The Governor has included all of these values in his compromise. The amount and the balance may fall short and not satisfy each advocacy. But please let their idea of perfection of our new fiscal reality be the continuing agenda for future legislative deliberations and actions. It must not be the basis for a continued gridlock, calling it quits, and falling off the fiscal cliff.

No other state in the nation has the opportunity to permanently fund almost 40 percent of its budget with earnings from its savings. By taking this giant step forward toward fiscal stability Alaska can turn the corner, attract investment, rebuild its economic foundation and pass on a legacy of opportunity and prosperity.

It’s time to complete the people’s business in Juneau, to be responsible and to put the long-term interest of Alaska first.

Jim Jansen is Chairman of the Lynden Companies. Marc Langland is the retired Chairman and CEO of Northrim Bank. Tony Knowles is a former Governor of Alaska.

More in Opinion

U.S. Senate candidate Kelly Tshibaka and former President Donald Trump stand on stage during a July 2022 rally in Anchorage. (Mark Sabbatini / Juneau Empire File)
Opinion: Tshibaka’s insincere defense of democracy

There are a lot of possible explanations why fewer votes were cast last November

Capitol
Opinion: Humanism and the billionaire class

Compromise is the right thing to do and they should do it.

tt
Opinion: The challenged truths of 3 elected representatives

“Politicians lying is nothing new.”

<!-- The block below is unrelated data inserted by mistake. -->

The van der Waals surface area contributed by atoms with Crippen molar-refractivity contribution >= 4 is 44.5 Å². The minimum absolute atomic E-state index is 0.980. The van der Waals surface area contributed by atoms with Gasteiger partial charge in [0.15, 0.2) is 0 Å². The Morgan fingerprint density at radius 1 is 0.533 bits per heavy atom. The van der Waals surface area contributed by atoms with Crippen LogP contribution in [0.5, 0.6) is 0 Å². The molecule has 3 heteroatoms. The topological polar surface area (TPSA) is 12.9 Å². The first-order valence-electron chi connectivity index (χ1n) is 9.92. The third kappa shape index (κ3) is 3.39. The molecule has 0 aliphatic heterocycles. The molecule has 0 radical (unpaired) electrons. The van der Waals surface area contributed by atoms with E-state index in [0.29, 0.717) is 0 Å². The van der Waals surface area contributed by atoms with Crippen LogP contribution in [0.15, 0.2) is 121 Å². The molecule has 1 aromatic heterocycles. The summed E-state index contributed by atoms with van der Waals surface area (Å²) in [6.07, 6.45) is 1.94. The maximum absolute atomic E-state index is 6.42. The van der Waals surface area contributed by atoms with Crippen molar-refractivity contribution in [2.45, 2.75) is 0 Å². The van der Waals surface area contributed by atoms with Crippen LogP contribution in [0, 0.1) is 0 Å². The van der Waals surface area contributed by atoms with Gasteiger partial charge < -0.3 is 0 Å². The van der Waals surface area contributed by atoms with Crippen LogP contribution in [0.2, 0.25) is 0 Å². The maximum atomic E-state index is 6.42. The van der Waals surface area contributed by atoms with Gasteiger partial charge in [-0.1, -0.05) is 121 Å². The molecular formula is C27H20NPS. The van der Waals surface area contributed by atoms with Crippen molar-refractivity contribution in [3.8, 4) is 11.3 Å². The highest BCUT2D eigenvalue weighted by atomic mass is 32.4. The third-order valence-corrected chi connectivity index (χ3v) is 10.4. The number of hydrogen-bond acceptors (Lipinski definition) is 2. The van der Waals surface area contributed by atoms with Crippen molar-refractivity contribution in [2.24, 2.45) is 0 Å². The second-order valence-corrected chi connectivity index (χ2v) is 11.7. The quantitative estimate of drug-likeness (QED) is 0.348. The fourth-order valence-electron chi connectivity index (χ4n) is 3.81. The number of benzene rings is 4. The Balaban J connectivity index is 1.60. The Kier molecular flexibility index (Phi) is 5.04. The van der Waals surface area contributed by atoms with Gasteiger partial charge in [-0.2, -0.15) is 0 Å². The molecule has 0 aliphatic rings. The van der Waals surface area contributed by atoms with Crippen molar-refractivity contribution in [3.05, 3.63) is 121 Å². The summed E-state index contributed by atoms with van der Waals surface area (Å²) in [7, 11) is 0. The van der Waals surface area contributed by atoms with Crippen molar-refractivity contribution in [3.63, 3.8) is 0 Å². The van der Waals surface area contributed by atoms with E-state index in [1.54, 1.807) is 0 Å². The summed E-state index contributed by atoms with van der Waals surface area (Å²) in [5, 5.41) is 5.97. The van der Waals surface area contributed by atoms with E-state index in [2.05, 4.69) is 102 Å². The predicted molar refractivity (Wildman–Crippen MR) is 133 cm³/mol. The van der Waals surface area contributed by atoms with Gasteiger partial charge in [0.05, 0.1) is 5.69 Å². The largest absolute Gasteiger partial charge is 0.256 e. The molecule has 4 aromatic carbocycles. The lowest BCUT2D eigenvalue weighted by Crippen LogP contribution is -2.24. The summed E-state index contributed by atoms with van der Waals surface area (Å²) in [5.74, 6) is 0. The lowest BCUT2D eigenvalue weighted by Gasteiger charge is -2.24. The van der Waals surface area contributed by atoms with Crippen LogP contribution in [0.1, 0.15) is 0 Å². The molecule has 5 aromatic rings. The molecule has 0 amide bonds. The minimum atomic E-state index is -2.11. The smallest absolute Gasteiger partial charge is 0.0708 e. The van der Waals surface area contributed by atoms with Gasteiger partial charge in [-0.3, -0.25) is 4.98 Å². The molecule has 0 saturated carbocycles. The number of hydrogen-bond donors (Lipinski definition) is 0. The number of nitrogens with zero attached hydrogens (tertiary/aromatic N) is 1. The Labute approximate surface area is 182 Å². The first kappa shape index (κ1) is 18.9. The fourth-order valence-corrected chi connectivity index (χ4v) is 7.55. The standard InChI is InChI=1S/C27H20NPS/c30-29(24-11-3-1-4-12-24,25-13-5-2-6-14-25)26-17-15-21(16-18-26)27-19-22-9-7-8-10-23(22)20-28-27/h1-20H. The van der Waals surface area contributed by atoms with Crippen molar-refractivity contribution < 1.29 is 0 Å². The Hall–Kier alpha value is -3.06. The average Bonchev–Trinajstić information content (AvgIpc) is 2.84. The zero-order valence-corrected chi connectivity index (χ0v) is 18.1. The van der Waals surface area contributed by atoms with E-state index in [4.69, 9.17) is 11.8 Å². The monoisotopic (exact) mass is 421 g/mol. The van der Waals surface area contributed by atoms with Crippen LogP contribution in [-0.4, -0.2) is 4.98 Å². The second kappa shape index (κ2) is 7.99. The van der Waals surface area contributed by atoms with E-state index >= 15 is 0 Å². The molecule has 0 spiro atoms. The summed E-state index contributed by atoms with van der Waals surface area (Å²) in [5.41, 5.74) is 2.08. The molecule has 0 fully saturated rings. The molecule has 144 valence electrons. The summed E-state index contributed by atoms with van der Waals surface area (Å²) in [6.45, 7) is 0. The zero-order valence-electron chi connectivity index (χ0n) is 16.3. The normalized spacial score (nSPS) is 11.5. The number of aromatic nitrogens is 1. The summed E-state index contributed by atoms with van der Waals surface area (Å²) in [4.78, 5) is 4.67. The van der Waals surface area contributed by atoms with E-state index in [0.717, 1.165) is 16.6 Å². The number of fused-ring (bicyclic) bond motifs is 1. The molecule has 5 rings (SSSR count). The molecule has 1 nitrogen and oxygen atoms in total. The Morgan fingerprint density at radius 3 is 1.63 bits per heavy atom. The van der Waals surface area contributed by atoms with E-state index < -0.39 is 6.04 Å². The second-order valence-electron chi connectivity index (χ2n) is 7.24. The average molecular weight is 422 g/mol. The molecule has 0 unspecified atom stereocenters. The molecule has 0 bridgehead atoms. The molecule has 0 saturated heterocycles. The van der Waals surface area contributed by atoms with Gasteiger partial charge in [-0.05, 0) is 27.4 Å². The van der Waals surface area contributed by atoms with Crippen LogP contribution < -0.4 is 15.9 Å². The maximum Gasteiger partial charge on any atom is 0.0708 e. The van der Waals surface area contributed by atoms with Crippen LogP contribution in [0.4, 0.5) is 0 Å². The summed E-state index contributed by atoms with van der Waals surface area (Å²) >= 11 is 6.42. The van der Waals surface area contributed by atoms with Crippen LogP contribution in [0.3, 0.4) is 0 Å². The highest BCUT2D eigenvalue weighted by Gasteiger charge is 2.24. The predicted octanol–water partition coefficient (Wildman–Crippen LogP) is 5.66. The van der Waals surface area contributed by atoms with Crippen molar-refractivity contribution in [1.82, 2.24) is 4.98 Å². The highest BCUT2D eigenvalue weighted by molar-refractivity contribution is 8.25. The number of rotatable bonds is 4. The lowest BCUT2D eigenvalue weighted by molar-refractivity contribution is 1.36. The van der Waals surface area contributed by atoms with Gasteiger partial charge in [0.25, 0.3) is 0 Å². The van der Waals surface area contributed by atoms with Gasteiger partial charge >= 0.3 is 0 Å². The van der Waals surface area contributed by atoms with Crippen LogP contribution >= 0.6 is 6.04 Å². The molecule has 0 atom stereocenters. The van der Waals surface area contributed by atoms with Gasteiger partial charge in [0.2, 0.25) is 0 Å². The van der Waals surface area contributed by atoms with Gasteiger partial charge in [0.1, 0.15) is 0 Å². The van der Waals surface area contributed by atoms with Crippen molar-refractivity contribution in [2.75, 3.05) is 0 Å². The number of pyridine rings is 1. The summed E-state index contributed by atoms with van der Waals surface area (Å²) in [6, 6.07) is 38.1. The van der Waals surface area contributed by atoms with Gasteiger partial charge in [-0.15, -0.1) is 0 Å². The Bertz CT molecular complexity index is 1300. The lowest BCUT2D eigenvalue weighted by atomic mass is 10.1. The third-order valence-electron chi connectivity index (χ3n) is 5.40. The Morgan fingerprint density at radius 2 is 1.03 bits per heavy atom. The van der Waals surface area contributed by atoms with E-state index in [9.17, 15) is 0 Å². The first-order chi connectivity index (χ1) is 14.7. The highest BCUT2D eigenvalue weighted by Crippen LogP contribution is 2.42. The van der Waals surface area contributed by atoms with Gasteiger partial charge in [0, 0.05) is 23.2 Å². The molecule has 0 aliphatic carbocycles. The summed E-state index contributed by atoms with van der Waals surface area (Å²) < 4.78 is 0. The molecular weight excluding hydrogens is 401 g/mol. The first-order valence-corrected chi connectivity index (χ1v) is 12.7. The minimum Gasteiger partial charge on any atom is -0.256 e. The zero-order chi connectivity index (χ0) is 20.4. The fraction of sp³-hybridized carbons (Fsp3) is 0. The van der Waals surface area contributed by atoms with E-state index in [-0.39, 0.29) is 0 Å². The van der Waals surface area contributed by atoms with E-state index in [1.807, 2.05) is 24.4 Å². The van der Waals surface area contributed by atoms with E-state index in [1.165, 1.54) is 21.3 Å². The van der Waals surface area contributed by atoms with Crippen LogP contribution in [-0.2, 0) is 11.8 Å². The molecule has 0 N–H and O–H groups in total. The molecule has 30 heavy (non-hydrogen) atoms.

This photo shows the Mendenhall Glacier Visitor Center. (Ben Hohenstatt / Juneau Empire File)
Opinion: The wrong way to define demand

And as glaciers go, the Mendenhall is only a minor attraction.

Zachary Hamilton (Courtesy photo)
Borough mayoral candidate: ‘The best is yet to come’

Zachary Hamilton is running for Kenai Peninsula Borough mayor in the special election

Love, INC in Soldotna, Alaska, provides homelessness prevention and housing services to people on the Kenai Peninsula. (Photo by Brian Mazurek/Peninsula Clarion)
Opinion: COVID relief funds help homeless children in Alaska

We need to sustain this kind of investment.

Gov. Mike Dunleavy holds a press conference at the Capitol on Tuesday, April 9, 2019. (Juneau Empire file photo)
Opinion: Alaska must act now to capitalize on carbon markets

Alaska has vast forests and coastlines that can provide natural carbon management

1
Opinion: MLK Day clinics offered in the ‘spirit of service and advocacy for equality and social justice’

Attorneys across the state will be spending their holiday as “A Day On, Not a Day Off”

The M/V Tustumena comes into Homer after spending the day in Seldovia in 2010. (Homer News File)
Opinion: New federal funding could aid Alaska Marine Highway System

The evidence is clear that the AMHS is in grave danger of failing and moving into Alaska’s history books

(Mark Sabbatini / Juneau Empire File)
Opinion: I’ve seen the union difference

As a community we can show solidarity…

(Peter Segall / Juneau Empire File)
Sullivan’s irrelevance in defense of democracy

Two years ago this week, supporters of then-President Donald Trump stormed the U.S. Capitol…

People vote in polling booths at the Soldotna Regional Sports Complex on Tuesday, Nov. 8, 2022, in Soldotna, Alaska. (Ashlyn O’Hara/Peninsula Clarion)
Voices of the Peninsula: What’s on your 2023 schedule so far?

There is a Kenai Peninsula Borough Special Mayoral Election coming up in February